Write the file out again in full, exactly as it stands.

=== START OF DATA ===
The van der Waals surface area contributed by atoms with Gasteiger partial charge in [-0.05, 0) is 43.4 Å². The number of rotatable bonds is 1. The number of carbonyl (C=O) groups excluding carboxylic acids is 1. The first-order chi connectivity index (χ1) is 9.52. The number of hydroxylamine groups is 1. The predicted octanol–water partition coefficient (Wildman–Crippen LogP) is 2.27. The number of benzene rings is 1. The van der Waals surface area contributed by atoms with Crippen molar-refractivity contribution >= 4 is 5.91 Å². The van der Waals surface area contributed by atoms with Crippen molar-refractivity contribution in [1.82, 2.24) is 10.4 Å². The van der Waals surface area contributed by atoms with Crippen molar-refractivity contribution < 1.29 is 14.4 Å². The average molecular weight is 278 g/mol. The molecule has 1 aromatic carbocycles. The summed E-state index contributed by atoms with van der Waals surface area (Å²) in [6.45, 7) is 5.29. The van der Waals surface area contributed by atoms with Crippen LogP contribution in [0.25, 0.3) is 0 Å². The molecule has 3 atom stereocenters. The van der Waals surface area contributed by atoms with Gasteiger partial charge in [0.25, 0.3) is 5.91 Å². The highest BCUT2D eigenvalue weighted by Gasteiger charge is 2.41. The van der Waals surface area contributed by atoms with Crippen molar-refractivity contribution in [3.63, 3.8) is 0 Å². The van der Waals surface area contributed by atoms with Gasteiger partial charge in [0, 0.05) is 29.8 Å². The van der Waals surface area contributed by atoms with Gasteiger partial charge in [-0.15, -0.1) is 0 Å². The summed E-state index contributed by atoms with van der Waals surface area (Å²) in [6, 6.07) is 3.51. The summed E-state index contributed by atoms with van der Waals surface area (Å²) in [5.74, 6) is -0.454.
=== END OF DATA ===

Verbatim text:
The van der Waals surface area contributed by atoms with Gasteiger partial charge in [-0.05, 0) is 43.4 Å². The number of rotatable bonds is 1. The number of carbonyl (C=O) groups excluding carboxylic acids is 1. The first-order chi connectivity index (χ1) is 9.52. The number of hydroxylamine groups is 1. The predicted octanol–water partition coefficient (Wildman–Crippen LogP) is 2.27. The number of benzene rings is 1. The van der Waals surface area contributed by atoms with Crippen molar-refractivity contribution >= 4 is 5.91 Å². The van der Waals surface area contributed by atoms with Crippen molar-refractivity contribution in [1.82, 2.24) is 10.4 Å². The van der Waals surface area contributed by atoms with Crippen molar-refractivity contribution < 1.29 is 14.4 Å². The average molecular weight is 278 g/mol. The molecule has 1 aromatic carbocycles. The summed E-state index contributed by atoms with van der Waals surface area (Å²) in [6.45, 7) is 5.29. The van der Waals surface area contributed by atoms with Crippen LogP contribution in [0.25, 0.3) is 0 Å². The molecule has 3 atom stereocenters. The van der Waals surface area contributed by atoms with Gasteiger partial charge in [0.25, 0.3) is 5.91 Å². The highest BCUT2D eigenvalue weighted by Gasteiger charge is 2.41. The van der Waals surface area contributed by atoms with Crippen molar-refractivity contribution in [3.63, 3.8) is 0 Å². The van der Waals surface area contributed by atoms with Gasteiger partial charge in [0, 0.05) is 29.8 Å². The van der Waals surface area contributed by atoms with Gasteiger partial charge in [-0.15, -0.1) is 0 Å². The summed E-state index contributed by atoms with van der Waals surface area (Å²) in [6, 6.07) is 3.51. The summed E-state index contributed by atoms with van der Waals surface area (Å²) in [5.74, 6) is -0.454.